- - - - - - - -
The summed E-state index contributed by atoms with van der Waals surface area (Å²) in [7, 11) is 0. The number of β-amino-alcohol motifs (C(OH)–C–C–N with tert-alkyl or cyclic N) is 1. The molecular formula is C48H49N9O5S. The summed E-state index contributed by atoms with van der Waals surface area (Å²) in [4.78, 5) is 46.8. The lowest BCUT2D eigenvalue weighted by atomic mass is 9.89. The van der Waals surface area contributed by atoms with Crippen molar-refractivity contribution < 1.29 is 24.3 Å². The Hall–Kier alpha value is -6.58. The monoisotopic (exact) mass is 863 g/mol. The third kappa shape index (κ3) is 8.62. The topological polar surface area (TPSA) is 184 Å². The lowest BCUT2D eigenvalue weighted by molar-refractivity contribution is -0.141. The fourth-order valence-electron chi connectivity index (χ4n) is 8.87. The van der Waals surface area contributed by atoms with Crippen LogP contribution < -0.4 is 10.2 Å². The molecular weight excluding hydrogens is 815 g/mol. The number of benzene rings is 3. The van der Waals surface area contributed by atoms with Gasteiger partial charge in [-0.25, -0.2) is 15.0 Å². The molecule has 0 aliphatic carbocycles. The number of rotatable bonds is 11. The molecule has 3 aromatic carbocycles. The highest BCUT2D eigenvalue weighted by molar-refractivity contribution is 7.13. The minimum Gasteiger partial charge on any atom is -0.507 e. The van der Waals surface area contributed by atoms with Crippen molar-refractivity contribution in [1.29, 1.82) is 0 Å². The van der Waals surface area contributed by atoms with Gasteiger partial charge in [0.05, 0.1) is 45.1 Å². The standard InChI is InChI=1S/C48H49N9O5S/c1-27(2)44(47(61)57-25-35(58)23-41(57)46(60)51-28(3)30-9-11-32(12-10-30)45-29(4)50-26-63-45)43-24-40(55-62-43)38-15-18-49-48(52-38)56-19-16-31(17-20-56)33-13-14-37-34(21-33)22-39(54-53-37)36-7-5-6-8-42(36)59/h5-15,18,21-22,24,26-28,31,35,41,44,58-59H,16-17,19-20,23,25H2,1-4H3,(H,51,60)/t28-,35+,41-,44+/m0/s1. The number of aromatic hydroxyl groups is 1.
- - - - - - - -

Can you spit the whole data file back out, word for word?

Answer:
The summed E-state index contributed by atoms with van der Waals surface area (Å²) in [7, 11) is 0. The number of β-amino-alcohol motifs (C(OH)–C–C–N with tert-alkyl or cyclic N) is 1. The molecular formula is C48H49N9O5S. The summed E-state index contributed by atoms with van der Waals surface area (Å²) in [4.78, 5) is 46.8. The lowest BCUT2D eigenvalue weighted by atomic mass is 9.89. The van der Waals surface area contributed by atoms with Crippen molar-refractivity contribution < 1.29 is 24.3 Å². The Hall–Kier alpha value is -6.58. The monoisotopic (exact) mass is 863 g/mol. The third kappa shape index (κ3) is 8.62. The topological polar surface area (TPSA) is 184 Å². The lowest BCUT2D eigenvalue weighted by molar-refractivity contribution is -0.141. The fourth-order valence-electron chi connectivity index (χ4n) is 8.87. The van der Waals surface area contributed by atoms with Crippen LogP contribution < -0.4 is 10.2 Å². The molecular weight excluding hydrogens is 815 g/mol. The number of benzene rings is 3. The van der Waals surface area contributed by atoms with Gasteiger partial charge in [-0.25, -0.2) is 15.0 Å². The molecule has 0 aliphatic carbocycles. The number of rotatable bonds is 11. The molecule has 3 aromatic carbocycles. The highest BCUT2D eigenvalue weighted by molar-refractivity contribution is 7.13. The minimum Gasteiger partial charge on any atom is -0.507 e. The van der Waals surface area contributed by atoms with Crippen molar-refractivity contribution in [1.29, 1.82) is 0 Å². The van der Waals surface area contributed by atoms with Gasteiger partial charge in [0.05, 0.1) is 45.1 Å². The standard InChI is InChI=1S/C48H49N9O5S/c1-27(2)44(47(61)57-25-35(58)23-41(57)46(60)51-28(3)30-9-11-32(12-10-30)45-29(4)50-26-63-45)43-24-40(55-62-43)38-15-18-49-48(52-38)56-19-16-31(17-20-56)33-13-14-37-34(21-33)22-39(54-53-37)36-7-5-6-8-42(36)59/h5-15,18,21-22,24,26-28,31,35,41,44,58-59H,16-17,19-20,23,25H2,1-4H3,(H,51,60)/t28-,35+,41-,44+/m0/s1. The number of aromatic hydroxyl groups is 1.